Homemade Spinach Pasta

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Dried pasta is great, it really is. But, there is something transcendent about freshly homemade.

Homemade egg pasta is absolutely delicious and we love cooking with it. But the addition of spinach not only adds a beautiful color, the taste is incredible. Follow this foolproof recipe and you will discover the joy of making pasta from scratch.

A large wooden spoons lifting up cooked fresh spinach pasta from a bowl.

How to Make Homemade Spinach Pasta

Making spinach pasta from scratch may seem intimidating, but it’s actually much easier than you might think.

You just need the right tools and ingredients. We’ll show you the steps to make unforgettable pasta.


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The Ingredients and Tools You Will Need

There are not a lot of ingredients to make fresh pasta, but getting the right amount of moisture to dry ratio correct is key.

You can also do all this by hand, but the following tools make the process so much easier and will help you produce pristine pasta every single time.

The Ingredients

Spinach – We recommend using mature fresh spinach (not baby). However, baby spinach will work, too. Frozen will work in an absolute pinch.
Eggs – Room temperature is best
Oil – Quality olive oil is best
Salt – Kosher, if possible
Flour – We highly recommend a combination of semolina and all-purpose.

The Tools

9 to 12-cup food processor – It brings the dough together easily
KitchenAid Stand Mixer with Pasta Attachment – This tool is designed so the pasta won’t stick the rollers

EXPERT TIP: The dough will be very sticky at first. When you lift the dough out of the food processor, be sure your hands are liberally floured. If the dough is too sticky and won’t form a ball, place it back in the food processor and add several tablespoons of flour, and pulse until a ball forms.

A person's hands hovering around a ball of spinach pasta sitting on a floured black marble countertop.

Tips for Perfect Homemade Spinach Pasta

Squeeze Out Excess Water – After blanching the fresh spinach in boiling water for a couple of minutes, you’ll want to immediately drain the spinach. Use a wooden spoon to press as much of the liquid out of the spinach as possible. Once cool enough to handle, use your hands to wring the spinach. Then, give the spinach a rough chop.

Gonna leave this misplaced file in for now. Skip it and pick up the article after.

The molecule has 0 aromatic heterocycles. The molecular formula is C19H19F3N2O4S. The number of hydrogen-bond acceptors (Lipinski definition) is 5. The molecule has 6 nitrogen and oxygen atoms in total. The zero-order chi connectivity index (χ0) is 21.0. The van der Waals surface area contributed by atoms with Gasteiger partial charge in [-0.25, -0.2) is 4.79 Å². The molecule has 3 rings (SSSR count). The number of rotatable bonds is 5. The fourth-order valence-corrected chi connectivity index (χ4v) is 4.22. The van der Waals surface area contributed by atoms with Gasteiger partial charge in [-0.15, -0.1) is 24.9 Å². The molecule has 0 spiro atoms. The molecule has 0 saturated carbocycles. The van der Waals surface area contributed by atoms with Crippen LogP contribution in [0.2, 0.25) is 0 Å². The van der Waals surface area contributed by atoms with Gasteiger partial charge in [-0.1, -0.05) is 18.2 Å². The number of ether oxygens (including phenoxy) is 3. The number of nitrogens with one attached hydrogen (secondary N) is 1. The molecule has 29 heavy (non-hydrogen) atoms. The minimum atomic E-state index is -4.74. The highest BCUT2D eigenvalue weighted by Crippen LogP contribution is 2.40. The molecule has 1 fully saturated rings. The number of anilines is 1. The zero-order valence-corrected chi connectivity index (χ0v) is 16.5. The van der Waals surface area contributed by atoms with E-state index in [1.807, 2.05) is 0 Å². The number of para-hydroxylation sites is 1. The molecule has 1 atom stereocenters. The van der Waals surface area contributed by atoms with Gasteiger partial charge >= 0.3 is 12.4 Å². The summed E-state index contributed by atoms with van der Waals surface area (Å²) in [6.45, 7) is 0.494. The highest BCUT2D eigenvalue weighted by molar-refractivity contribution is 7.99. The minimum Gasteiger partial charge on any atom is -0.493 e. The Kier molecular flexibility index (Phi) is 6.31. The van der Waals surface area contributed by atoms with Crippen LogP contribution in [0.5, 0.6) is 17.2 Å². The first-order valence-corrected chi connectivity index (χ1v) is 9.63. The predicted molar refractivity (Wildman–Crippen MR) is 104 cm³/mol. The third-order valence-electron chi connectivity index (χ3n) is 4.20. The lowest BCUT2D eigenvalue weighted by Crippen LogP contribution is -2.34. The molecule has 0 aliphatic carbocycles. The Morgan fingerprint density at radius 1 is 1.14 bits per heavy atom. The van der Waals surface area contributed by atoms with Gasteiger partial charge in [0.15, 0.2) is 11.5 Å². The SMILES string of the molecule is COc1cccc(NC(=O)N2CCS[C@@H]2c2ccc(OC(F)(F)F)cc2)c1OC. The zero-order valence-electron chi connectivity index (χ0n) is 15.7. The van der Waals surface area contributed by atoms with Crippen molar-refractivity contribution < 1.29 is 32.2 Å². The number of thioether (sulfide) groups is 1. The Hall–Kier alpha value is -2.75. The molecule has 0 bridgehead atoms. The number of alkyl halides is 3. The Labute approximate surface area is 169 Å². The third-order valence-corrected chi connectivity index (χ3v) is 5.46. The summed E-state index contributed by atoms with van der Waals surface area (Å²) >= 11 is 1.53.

Use Semolina Flour, if Possible – Semolina is milled durum wheat flour that is ideal for making pasta. We recommend using a combination of all-purpose and semolina flour. It can be found in the baking section or the ‘specialty products’ area of many well-stocked supermarkets. If you can’t find it, you can easily order it online. In a pinch, use just all-purpose.

Keep the Pasta Moist and Separated – After you’ve rolled out the pasta, and especially if you’ve cut it, it’s important to keep the pasta covered with a kitchen towel and to sprinkle semolina (or cornmeal) all over the uncooked pasta. This keeps the pasta from drying out and from sticking to each other. Don’t worry, the semolina will fall off the pasta once you cook it.

EXPERT TIP: As you work the dough, especially before you run it through the pasta press, it’s important to maintain the right level of moisture, but not too much. Work on a floured surface and keep your hands nicely floured. As you roll out the dough throughout the process, keep an eye on it. If it’s overly moist, sprinkle more flour on it and rub it in. We pasta can have the tendency to stick to the pasta roller, and won’t cook properly.

A person using a ceramic rolling pin to flatten spinach pasta and then that person folding over the ends of the pasta sheet.


Fresh pasta is best when served and consumed soon after it’s made. However, you can absolutely store it for days, if done properly.

Serving Next Day

If you plan on serving the pasta the next day, simply toss the fresh pasta in a little flour and curl them into circular clusters. Place in a container with a tight-fitting lid and keep in the fridge for up to 24 hours.

Freezing for Future Use

You can easily freeze fresh pasta. If you want to freeze a ball of pasta dough, simply tightly wrap it in plastic wrap and place it in a freezer baggie and then freeze it for up to 1 month. You can also freeze pasta noodles by tossing them in flour and then allowing the pasta to air dry for 1 hour. Then place in a freezer bag and freeze for up to 8 months.

A person passing a sheet of fresh spinach pasta through a pasta attachment on a stand mixer.

How To Dry Fresh Pasta

If you don’t plan on cooking your fresh pasta within an hour or two of rolling the dough out, you will need to dry it. It’s easy to do.

First, sprinkle flour (semolina or all-purpose) all over the pasta (cut or sheets). Then lay it on a baking sheet, preferably lined with parchment or wax paper, or on a pasta rack. Keep the pasta out of direct sunlight and allow the pasta to rest for 24 hours, or until the pasta is completely dried. You will know it is dried when it easily snaps.

Place the dried pasta in a baggie or container with a lid. It will stay in your pantry for up to 6 to 7 months. Cook in salted boiling water until tender and al denté, usually about 8 to 10 minutes.

A person sprinkling semolina flour over strips of fresh spinach linguine on parchment paper on a baking pan.